Grigorieff N, Ceska TA, Downing KH et al (1996) Electron-crystallographic refinement of the structure of bacteriorhodopsin. J Mol Biol 259:393–421PubMedCrossRefGoogle Scholar
  16. 16.
    Mitsuoka K, Hirai T, Murata K et al (1999) The structure of bacteriorhodopsin at 3.0 Å resolution based on electron crystallography: implication of the charge distribution. J Mol Biol 286:861–882PubMedCrossRefGoogle Scholar
  17. 17.
    Dubochet J, Adrian M, Chang JJ et al (1988) Cryo-electron microscopy of vitrified specimens. Quart Rev Biophys 21:129–228CrossRefGoogle Scholar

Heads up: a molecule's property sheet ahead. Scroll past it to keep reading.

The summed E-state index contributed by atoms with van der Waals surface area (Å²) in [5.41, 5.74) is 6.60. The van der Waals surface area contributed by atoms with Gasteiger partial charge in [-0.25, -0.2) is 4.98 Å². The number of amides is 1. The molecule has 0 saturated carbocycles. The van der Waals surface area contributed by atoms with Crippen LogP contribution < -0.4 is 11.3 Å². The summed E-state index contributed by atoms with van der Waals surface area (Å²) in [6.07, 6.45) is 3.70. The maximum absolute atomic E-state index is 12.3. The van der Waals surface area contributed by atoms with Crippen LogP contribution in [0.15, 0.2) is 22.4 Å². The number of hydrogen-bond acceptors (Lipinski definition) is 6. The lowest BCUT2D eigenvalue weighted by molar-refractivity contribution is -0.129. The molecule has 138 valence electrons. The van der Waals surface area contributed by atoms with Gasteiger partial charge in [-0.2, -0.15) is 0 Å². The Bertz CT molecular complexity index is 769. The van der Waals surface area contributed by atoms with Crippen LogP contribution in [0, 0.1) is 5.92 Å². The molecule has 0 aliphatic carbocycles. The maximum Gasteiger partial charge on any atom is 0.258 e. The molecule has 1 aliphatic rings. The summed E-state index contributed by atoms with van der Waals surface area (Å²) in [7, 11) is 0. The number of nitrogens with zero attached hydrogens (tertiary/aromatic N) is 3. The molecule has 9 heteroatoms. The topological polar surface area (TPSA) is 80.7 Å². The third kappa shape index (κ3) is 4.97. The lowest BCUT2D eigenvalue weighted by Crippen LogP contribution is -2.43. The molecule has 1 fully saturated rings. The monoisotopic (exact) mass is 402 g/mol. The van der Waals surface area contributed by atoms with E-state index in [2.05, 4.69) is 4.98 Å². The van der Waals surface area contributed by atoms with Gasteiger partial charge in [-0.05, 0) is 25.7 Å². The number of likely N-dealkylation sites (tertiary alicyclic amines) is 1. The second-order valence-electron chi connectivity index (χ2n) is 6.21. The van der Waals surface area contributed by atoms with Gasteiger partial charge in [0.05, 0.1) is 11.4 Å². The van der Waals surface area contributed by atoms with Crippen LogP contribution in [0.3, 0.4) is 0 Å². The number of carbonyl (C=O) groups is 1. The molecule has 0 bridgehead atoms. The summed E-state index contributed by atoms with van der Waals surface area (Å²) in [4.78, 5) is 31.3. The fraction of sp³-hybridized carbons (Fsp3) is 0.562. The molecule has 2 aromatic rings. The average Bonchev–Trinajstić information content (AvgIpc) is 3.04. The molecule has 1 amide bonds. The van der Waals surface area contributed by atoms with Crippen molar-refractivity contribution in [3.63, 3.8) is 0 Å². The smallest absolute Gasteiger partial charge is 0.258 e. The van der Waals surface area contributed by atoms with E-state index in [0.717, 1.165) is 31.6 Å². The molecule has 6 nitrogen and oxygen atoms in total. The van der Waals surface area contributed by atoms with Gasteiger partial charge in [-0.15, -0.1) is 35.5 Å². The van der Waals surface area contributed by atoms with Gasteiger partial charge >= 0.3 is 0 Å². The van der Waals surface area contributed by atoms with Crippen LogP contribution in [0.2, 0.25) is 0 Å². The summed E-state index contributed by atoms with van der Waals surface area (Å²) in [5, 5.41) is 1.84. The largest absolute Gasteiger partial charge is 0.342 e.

18. 18.
    Fujiyoshi Y, Unwin N (2008) Electron crystallography of proteins in membranes. Curr Opin Struct Biol 18:587–592PubMedCentralPubMedCrossRefGoogle Scholar
  19. 19.
    Fujiyoshi Y, Mizusaki T, Morikawa K et al (1991) Development of a superfluid helium stage for high resolution electron microscopy. Ultramicroscopy 38:241–251CrossRefGoogle Scholar
  20. 20.
    Downing KH, Hendrickson FM (1999) Performance of a 2k CCD camera designed for electron crystallography at 400 kV. Ultramicroscopy 75:215–233PubMedCrossRefGoogle Scholar
  21. 21.
    Glaeser RM (1992) Specimen flatness of thin crystalline arrays: influence of the substrate. Ultramicroscopy 46:33–43PubMedCrossRefGoogle Scholar
  22. 22.
    Gyobu N, Tani K, Hiroaki Y et al (2004) Improved specimen preparation for cryo-electron microscopy using a symmetric carbon sandwich technique. J Struct Biol 146:325–333PubMedCrossRefGoogle Scholar
  23. 23.